FIG. 1 is a cross-sectional side elevation of a preferred embodiment of the invention shown with the components separated. Thus, there is shown an assembly 10 which consists of a glass tubular container 12 having a closed end 14 and an open end 16. The glass tubular container 12 together with its ends defines a blood collection chamber 18. The open end 16 of assembly 10 is closed with a self-sealing, air tight, elastomeric closure 20 which comprises a plug having sidewalls 22 for engaging the inner walls 24 of glass tubular container 12 in an air tight, hermetic seal. The closure 20 has a recess 26 in the upper surface thereof and a deep axial recess 28 in the bottom surface thereof. Separating recesses 26 and 28 is a thin cannula penetrable zone 30. A thixotrope dispenser 32 is shown to consist of a tubular body 34 having a closed upper end 36 and a lower open end 38. The tubular body 34 together with ends 36 and 38 defines a thixotrope reservoir chamber 40 which is shown filled with thixotrope 42. Traversing the entire dispenser 32 through its center is a conduit 43 providing an open passageway 44 traversing the entire dispenser 32. Thixotrope dispenser 32 is preferably constructed of a hemorepellant, i.e.; a material which will discourage attachment or collection of cellular blood materials. Illustrative of hemorepellant materials are polyethylene, polypropylene, polybutadiene and the like. This preferred material for the dispenser 32 prevents cellular material in the blood from attaching itself to the closure member 20 which is in effect walled off from blood collection chamber 18 by the structure of dispenser 32.
As shown more clearly in FIG. 2, thixotrope dispenser 32 is adapted to fit into recess 28 of closure member 20. The thixotrope dispenser 32 is secured in place by any convenient and conventional means. For example dispenser 32 may be secured in recess 28 with an adhesive or by a tight frictional fit. FIG. 2 also clearly shows that the dispenser 32 including peripheral flanges 46 isolate closure 20 from blood collection chamber 18. The assembly 10 is provided with chamber 18 initially at least partially air-evacuated so there is at least a partial vacuum in chamber 18.
The assembly of FIGS. 1 and 2 is operated as follows. As shown in FIG. 2, a blood bearing cannula 48 has been introduced through thin cannula penetrable zone 30 of closure 20 and traverses passageway 44 of conduit 43. Cannula 48 is attached by conventional blood transfer apparatus (not shown) to a source of blood. The partial vacuum provided within the blood collection chamber 18 draws the blood from blood bearing cannula 48 into the collection chamber 18. If plasma is desired, the chamber 18 may be precharged with anti-coagulant so the whole blood drawn admixes with the anti-coagulant upon being drawn into chamber 18. Upon filling blood collection chamber 18 the blood bearing cannula 48 is withdrawn whereupon the self-sealing elastomeric closure seals itself. As shown in FIG. 2 blood collection chamber 18 has been filled with blood 50 and is now ready for separation by centrifugation. After filling, if serum is desired, the blood 50 is allowed to stand so a clot is formed of most of the cellular materials. The clotting mechanism is aided by contact of the blood 50 with the glass walls of the chamber 18. The blood filled assembly 10 is centrifuged in a conventional manner to effect separation of the blood 50 into its component light plasma or serum 52 and its heavy substantially cellular portion 54. Referring now to FIG. 3, a cross-sectional side elevation as seen in FIG. 2 but following centrifugation to effect separation of blood 50 into its component parts, there is seen assembly 10 containing the separated serum or plasma 52 and the substantially cellular portion 54 of the blood. As seen in FIG. 3, the centrifugal force has also carried the thixotrope 42 out of its reservoir 40 and caused its emplacement (due to its selected density) at the interface between the separated blood components 52 and 54 where it forms a rigid barrier seal. Thixotrope 42 is a gel-like material, preferably hydrophobic, which is a thixotrope. Preferably the thixotropic material is inert to reaction with blood, blood components or reagents commonly employed in diagnostic procedures upon blood. The thixotrope material will have a specific gravity within the range of from about 1.03 to about 1.09, preferably 1.06. This range of specific gravity enables the thixotropic material to flow under centrifugal force to its density gradient layer between blood serum or plasma (having a specific gravity of circa 1.03) and the substantially cellular portion of the blood (which has a specific gravity of circa 1.09).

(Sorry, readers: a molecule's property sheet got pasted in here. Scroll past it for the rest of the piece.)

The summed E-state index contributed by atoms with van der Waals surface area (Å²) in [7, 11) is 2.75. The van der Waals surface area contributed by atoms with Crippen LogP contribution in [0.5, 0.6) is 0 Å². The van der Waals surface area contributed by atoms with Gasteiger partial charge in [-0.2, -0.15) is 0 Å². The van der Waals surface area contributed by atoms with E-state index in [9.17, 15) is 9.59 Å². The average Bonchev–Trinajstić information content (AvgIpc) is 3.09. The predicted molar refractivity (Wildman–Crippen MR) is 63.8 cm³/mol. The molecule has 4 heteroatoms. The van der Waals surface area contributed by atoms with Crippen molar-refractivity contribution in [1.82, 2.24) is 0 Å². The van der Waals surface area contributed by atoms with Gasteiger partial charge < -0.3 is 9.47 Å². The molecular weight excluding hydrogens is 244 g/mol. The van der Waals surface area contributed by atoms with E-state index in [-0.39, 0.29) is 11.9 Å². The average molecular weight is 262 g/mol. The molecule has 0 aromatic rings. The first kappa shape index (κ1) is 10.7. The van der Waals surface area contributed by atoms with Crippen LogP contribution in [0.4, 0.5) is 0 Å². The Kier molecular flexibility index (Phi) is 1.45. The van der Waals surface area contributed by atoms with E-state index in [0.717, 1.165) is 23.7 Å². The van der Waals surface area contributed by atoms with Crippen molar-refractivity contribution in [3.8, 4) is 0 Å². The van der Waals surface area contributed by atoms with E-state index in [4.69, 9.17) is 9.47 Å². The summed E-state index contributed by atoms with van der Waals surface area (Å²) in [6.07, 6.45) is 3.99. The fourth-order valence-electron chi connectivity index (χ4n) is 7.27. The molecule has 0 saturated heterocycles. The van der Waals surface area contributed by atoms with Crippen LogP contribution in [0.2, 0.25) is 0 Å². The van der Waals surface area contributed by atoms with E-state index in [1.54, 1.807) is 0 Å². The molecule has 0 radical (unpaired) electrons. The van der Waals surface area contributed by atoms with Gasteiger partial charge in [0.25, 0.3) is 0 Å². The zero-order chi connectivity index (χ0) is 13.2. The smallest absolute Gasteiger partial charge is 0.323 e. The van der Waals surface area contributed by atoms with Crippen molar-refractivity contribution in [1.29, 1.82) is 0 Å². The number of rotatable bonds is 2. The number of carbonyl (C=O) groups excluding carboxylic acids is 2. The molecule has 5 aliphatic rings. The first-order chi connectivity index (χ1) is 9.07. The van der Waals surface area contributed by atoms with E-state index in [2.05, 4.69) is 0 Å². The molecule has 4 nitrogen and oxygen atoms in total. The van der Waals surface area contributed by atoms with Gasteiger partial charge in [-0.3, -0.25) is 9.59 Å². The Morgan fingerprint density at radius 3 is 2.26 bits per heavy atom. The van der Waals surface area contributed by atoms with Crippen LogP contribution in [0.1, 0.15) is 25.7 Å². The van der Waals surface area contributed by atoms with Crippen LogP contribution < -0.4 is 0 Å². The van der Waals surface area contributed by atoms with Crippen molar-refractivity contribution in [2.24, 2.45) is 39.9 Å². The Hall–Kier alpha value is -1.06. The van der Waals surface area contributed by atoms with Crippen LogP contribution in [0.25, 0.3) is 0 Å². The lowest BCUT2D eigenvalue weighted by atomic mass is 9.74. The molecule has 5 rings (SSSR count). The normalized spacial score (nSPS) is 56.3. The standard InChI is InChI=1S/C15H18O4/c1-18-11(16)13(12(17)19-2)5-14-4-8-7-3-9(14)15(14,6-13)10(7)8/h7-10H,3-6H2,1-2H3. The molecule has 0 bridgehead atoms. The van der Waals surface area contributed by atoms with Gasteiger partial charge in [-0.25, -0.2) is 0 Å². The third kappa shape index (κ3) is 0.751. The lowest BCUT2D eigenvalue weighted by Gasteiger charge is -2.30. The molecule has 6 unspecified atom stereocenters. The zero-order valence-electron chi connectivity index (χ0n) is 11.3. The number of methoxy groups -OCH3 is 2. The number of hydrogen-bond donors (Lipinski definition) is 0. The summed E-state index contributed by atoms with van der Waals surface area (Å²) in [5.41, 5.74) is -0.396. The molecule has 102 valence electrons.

Thixotropic materials 42 commonly employed to form sealed barriers between the density separated components of blood are well known in the art and need not be described in detail herein. For example, thixotropic sealant barrier materials which may be employed are illustrated by silicone oils thickened with fumed silicon dioxide; see the disclosures of U.S. Pat. Nos. 3,780,935 and 3,852,194 for further description of thixotropic sealant materials which may be employed as barriers to separate and isolate blood serum or plasma from the substantially cellular portion of blood. Preferred thixotrope 42 sealant materials have a viscosity of at least about 30,000 centistokes so that they may adhere and be retained within reservoir 40 under the force of one gravity. Alternatively, lower viscosity thixotropic 42 materials may be employed provided the openings 38 of reservoir 40 are of a dimension such that the thixotrope 42 will not flow out under the force of one garvity but will flow through openings 38 under increased centrifugal force. Those skilled in the art will appreciate the relationship between thixotropy and the dimensions of openings 38 and will understand how to select a proper degree of thixotropy using trial and error techniques. Those skilled in the art will appreciate that the opening 38 may be varied in dimension according to the exact thixotropy of the thixotrope 42 selected.
After separation and isolation of the desired blood serum or plasma, the assembly 10 may be handled, mailed, etc., without remixing with the cellular component. When desired, the closure 20 may be removed to gain access to the serum or plasma 52. Alternatively, to continue protecting the serum or plasma 52 from exposure to the atmosphere, a syringe may be used to penetrate closure 20 to withdraw the serum or plasma 52.
Those skilled in the art will also appreciate that one may vary the embodiment described above considerably without departing from the spirit and the scope of the invention set forth in the following claims. For example, the tubular container 12 may have more than one opening so long as each opening is hermetically sealed.